From Cameron Geographic (1993)Cover | 1 | 2 | 3
Down Home in Dundee
It started out as a volcanic protuberance, a pimple on the face of adolescent earth. It endured inclement weather and floods, decomposed a bit on the surface, sprouted a layer of trees and then suffered the fate of many promising pieces of mother earth — it was overrun by a band of Scotsmen who, after sampling wild, hallucinogenic mushrooms from its flanks, decided that it reminded them of home. So it became the Hills of Dundee and, appropriately was found conducive to growing nuts.
However, in its very recent history an eccentric arrived with the unlikely combination of being from Utah and being possessed with visions of great wine. It is part of the human experience that one eccentric generally draws others of similar nature. Consequently the Dundee Hills now serves as a refuge for a variety of idiosyncratic individuals, all engaged in the search for the holy grail of Pinot noir.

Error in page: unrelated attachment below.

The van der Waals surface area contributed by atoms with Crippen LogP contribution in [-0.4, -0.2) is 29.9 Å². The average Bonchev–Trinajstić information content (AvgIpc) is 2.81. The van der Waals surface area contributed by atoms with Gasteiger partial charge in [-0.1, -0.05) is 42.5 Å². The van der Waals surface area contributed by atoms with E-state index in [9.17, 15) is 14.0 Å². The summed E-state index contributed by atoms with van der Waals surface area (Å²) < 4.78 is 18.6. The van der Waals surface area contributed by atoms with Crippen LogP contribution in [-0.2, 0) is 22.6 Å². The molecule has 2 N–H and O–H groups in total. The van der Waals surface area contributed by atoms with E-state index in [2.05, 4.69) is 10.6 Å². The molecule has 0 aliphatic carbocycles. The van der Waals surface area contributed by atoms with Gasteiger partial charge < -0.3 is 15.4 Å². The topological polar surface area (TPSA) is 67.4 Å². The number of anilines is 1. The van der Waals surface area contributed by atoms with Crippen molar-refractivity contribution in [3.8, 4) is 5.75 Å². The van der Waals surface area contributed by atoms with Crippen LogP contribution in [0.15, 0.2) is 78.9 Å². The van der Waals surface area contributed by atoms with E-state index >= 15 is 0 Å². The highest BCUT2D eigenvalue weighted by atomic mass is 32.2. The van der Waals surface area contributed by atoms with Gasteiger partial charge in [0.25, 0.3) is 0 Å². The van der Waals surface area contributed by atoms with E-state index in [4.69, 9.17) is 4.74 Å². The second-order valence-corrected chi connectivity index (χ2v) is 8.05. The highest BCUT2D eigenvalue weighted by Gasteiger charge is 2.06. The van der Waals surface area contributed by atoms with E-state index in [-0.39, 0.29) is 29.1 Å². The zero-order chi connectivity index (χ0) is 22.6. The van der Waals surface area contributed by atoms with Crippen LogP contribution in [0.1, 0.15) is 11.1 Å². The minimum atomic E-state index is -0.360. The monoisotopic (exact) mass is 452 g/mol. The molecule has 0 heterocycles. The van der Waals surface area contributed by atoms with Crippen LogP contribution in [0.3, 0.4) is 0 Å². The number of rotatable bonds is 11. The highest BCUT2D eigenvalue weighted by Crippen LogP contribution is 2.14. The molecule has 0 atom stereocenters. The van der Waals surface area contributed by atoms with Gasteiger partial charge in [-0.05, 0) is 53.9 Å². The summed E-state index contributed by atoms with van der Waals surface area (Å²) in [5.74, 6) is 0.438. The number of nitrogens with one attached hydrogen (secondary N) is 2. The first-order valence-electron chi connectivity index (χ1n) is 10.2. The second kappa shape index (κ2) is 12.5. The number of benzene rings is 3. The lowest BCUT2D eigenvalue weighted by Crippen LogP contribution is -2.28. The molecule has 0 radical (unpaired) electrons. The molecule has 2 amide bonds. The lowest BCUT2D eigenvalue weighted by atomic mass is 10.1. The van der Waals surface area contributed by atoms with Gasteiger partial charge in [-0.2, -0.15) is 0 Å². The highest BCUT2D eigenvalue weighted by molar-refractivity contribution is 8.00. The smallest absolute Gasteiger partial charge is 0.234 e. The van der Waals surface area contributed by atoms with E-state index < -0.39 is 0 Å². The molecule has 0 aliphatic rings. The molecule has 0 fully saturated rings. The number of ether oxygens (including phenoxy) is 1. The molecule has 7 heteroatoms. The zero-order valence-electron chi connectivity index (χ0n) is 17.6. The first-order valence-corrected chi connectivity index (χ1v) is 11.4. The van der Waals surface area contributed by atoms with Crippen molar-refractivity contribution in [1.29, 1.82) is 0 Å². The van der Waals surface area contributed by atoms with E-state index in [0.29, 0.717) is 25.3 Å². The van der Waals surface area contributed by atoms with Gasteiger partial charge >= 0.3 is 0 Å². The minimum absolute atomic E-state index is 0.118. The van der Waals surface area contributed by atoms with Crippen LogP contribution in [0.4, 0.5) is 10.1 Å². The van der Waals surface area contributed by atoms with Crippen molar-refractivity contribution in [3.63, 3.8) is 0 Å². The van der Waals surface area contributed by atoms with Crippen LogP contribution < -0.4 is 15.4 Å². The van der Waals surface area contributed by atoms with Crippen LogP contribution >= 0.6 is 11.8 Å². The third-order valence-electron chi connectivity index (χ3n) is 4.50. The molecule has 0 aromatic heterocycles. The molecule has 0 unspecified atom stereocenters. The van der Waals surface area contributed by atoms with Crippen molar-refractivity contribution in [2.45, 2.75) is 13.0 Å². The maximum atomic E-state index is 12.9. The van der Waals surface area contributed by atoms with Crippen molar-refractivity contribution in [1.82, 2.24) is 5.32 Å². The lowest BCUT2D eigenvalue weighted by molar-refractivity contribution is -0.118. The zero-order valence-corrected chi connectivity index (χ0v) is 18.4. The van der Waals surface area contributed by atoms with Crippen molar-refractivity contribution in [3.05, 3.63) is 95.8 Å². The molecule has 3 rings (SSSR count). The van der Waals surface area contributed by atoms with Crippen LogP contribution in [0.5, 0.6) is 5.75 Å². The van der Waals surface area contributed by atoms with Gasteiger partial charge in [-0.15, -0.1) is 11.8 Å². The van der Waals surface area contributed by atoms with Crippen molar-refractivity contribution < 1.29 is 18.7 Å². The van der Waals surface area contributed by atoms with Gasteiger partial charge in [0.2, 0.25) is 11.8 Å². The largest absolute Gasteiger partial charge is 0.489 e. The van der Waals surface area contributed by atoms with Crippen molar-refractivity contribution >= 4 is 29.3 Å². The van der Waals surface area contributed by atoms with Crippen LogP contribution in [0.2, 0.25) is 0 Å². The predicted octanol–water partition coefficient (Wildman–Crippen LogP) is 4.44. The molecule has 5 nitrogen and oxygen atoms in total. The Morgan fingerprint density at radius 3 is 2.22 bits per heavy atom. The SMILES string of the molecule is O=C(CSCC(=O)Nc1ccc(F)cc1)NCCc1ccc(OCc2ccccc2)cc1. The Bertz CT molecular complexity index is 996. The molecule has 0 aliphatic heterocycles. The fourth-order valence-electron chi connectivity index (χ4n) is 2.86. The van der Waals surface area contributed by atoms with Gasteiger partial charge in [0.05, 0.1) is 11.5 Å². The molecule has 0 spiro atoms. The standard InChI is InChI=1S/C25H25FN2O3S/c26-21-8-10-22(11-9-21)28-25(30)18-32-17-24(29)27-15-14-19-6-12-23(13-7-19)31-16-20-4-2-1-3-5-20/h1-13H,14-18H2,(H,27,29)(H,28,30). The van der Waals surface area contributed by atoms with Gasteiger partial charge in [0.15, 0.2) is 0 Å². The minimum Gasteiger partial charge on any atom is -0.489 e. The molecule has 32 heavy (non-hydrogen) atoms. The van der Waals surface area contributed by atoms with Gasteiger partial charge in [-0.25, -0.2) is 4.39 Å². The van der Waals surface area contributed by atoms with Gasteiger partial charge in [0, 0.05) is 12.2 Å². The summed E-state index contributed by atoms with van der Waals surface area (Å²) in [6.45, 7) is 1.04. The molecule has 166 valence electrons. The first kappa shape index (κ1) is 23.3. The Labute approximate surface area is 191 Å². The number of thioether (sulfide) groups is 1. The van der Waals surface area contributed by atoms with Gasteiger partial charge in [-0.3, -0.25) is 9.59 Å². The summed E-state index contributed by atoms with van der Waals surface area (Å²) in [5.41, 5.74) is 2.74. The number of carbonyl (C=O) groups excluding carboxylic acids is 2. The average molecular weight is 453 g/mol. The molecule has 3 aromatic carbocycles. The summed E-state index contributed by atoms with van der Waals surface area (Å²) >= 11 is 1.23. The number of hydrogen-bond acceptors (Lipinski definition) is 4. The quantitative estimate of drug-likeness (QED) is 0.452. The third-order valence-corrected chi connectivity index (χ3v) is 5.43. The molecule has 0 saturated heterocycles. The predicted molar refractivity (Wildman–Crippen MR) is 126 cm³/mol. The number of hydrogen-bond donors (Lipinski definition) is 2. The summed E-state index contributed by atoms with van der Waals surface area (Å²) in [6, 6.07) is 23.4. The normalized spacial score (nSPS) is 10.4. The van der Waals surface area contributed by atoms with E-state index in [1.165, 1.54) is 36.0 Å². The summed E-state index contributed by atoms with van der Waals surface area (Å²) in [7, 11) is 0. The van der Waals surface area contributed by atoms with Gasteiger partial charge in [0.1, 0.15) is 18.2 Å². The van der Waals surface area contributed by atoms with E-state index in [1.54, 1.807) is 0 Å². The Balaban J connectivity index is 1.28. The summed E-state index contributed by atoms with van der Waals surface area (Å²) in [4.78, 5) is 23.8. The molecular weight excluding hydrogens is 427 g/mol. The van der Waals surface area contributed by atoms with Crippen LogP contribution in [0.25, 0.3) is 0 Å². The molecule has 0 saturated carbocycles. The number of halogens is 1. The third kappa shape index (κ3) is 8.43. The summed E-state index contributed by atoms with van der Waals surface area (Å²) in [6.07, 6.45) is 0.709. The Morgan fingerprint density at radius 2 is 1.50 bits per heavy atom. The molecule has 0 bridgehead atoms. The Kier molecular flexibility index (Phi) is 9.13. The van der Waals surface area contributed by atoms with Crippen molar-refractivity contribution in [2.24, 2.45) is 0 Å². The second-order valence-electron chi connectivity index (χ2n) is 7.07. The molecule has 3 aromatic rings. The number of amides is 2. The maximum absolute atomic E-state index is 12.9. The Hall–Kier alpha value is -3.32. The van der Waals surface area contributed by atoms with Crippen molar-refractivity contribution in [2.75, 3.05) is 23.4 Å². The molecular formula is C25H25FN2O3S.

They come from disparate places and backgrounds, a folk singer from Iowa, a car junky from Pasadena, a marine biologist from Arizona, a poet from Lansing, a Texan from Australia and an oil-geologist from Michigan. In most cases, their egos are small enough to allow them to name their operations after themselves. They argue and pontificate about the proper way to arrive at great Pinot noir and each truly believes that his results vindicate his approach (as well as his appropriate high price!). And just as the Burgundians have their “terroir” which cannot be duplicated, so the Dundee Hills has its eccentrics which no one would want to duplicate!
Begin by selecting a morsel below or from the sandy column just to the right -->
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